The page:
At the end of the day, Amazon is a very important player. They’re a $100 billion corporation now, and it’s gotten to the point where, they started out as Amazon books, but they’re just Amazon now. So the book business in total I can’t imagine is anywhere near a majority of their revenue. So, How important will books be to them in the future? will dictate how they feel like they want to use books.
I’ve always thought that readers don’t see the whole picture. I have been inundated with people calling me all sorts of names—“How can you charge $12.99 or $14.99 or $9.99 for an e-book when it’s free to make? It doesn’t cost anything to make!” And I’m like, “Well, I like to get paid, since I created it!” [Laughs.] … Try to go to the theater and say, you guys are digitized now, so you save a lot of money on film, and I want to watch the next Tom Cruise movie, but it’s $10.99? I’ll give you $5.99. See if you get into the theater, right? What they don’t understand … as popular as ebooks have become, the overall revenue package still has to support print books, and audio books, and large print books, and you have to do marketing, and PR, and editing. And there are various segments of the publishing industry and revenue pots that have been decimated by ebooks. You’ve made a lot more money on ebooks, but mass market sales are probably down like 90 percent from what they were. And ebooks have made up for some of that but not all. I think people assume that ebooks are just this enormous goldmine that keeps on giving, but it’s just one piece, and it’s impacted positively in some ways but absolutely negatively in other ways.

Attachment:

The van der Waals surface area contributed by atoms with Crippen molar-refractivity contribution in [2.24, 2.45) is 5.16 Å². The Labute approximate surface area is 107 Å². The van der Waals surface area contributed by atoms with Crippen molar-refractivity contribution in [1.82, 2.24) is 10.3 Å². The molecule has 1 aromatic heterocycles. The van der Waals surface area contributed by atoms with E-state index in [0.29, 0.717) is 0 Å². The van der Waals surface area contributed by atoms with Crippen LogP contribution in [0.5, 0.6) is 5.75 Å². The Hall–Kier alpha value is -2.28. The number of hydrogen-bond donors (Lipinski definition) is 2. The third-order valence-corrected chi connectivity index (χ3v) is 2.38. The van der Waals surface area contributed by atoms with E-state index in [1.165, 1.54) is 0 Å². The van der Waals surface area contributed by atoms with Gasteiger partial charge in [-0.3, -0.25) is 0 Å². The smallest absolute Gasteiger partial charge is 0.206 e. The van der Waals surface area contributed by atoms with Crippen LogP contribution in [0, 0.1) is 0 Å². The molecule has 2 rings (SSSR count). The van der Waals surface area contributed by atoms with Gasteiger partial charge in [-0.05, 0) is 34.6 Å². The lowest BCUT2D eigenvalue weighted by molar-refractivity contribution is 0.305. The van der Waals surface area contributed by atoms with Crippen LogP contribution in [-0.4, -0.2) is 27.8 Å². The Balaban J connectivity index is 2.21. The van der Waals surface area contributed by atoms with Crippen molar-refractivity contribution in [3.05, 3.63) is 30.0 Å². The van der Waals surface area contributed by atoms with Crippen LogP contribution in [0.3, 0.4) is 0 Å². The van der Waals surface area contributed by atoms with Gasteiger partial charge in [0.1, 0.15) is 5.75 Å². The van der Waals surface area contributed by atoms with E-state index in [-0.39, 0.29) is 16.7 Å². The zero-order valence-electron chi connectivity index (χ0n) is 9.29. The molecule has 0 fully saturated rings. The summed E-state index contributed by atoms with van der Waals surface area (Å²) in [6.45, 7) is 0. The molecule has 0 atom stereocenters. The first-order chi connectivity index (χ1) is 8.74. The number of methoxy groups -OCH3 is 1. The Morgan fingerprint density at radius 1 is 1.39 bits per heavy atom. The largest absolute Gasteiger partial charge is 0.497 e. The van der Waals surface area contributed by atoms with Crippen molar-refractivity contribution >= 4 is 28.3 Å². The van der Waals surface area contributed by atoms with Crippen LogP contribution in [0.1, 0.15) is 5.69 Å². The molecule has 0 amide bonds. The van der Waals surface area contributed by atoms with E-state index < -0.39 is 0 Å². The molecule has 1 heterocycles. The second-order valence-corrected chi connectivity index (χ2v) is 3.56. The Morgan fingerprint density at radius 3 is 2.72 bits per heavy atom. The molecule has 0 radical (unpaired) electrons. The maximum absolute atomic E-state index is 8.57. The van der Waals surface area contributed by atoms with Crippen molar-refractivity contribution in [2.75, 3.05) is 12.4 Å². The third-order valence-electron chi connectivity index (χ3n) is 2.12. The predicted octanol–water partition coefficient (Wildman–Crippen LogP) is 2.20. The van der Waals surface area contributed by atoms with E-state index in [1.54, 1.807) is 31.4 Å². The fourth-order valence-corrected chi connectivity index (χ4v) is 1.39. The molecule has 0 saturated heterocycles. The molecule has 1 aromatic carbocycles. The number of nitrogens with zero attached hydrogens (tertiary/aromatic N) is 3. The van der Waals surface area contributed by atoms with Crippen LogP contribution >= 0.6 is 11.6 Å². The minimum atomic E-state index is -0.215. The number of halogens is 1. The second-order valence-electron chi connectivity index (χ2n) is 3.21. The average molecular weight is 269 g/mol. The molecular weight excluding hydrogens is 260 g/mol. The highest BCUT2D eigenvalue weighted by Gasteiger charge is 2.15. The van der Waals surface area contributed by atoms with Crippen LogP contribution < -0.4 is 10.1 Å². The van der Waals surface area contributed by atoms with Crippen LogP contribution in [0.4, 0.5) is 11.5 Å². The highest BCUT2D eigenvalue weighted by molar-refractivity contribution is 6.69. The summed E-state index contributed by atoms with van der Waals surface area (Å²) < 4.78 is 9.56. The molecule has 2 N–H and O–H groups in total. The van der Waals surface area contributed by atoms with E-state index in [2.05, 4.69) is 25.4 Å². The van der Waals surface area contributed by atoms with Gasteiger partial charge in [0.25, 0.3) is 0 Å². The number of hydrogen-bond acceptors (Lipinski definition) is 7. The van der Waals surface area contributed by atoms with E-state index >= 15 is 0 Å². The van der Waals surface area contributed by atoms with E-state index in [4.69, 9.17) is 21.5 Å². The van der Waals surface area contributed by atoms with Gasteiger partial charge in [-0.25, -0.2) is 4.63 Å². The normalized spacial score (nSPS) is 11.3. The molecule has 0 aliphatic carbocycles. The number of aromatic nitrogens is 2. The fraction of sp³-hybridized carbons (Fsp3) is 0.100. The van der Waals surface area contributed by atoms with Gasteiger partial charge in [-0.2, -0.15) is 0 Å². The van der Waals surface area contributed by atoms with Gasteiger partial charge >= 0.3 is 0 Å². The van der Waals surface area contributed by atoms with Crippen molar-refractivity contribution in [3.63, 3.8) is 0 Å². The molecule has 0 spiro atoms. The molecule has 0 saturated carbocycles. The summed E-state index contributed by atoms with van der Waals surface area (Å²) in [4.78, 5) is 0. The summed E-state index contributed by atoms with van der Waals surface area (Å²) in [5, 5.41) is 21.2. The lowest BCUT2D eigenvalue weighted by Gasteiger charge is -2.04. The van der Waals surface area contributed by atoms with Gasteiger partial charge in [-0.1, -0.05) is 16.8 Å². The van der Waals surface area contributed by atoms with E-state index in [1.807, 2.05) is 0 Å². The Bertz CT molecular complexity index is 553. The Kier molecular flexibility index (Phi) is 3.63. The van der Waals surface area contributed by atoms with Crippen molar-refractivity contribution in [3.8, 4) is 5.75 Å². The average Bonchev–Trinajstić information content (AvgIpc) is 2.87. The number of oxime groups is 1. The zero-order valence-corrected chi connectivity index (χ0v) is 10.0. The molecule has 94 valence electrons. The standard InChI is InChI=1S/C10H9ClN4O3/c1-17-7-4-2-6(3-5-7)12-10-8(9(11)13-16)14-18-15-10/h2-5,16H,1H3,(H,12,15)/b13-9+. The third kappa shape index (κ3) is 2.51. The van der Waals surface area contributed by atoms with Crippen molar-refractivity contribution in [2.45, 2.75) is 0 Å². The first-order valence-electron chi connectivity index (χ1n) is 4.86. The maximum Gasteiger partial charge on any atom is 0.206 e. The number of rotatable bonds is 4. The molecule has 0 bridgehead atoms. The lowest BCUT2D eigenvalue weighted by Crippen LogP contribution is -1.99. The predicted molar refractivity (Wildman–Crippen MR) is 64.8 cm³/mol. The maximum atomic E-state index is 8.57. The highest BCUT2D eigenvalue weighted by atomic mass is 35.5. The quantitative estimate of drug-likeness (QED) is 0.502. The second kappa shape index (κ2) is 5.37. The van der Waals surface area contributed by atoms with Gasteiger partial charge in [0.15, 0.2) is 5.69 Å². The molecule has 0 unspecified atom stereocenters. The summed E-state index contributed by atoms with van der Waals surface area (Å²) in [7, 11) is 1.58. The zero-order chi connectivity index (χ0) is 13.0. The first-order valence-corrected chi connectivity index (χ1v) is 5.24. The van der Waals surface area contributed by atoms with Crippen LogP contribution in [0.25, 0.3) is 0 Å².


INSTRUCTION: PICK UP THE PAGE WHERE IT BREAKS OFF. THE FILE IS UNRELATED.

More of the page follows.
You have a foundation dedicated to adult literacy. Do you feel writers in particular should have a vested interest in supporting this cause?
Absolutely. Even if you’re just simply self-interested, because obviously the more readers there are, the more people that can buy books. But if you’re interested in a better country, more tolerant, open, progressive, forward thinking, then we have to have a well-read population. You can look at study after study after study. And poverty and literacy go hand in hand. And secondly, how can you participate as a citizen in a democracy if you can’t read and process information? Having worked in Washington, D.C., if you don’t take the time to make up your own mind, you don’t have the tools in order to do that, trust me, there are legions of really well-paid people who tell you exactly what you need to think. And they’ll do it in a very enticing way. And then we all become lemmings, marching off the cliff. I’ve always thought that people should think for themselves. And to read and to think, for me, is the same verb.
To read our full interview with David Baldacci, check out the November/December 2015 Writer’s Digest now.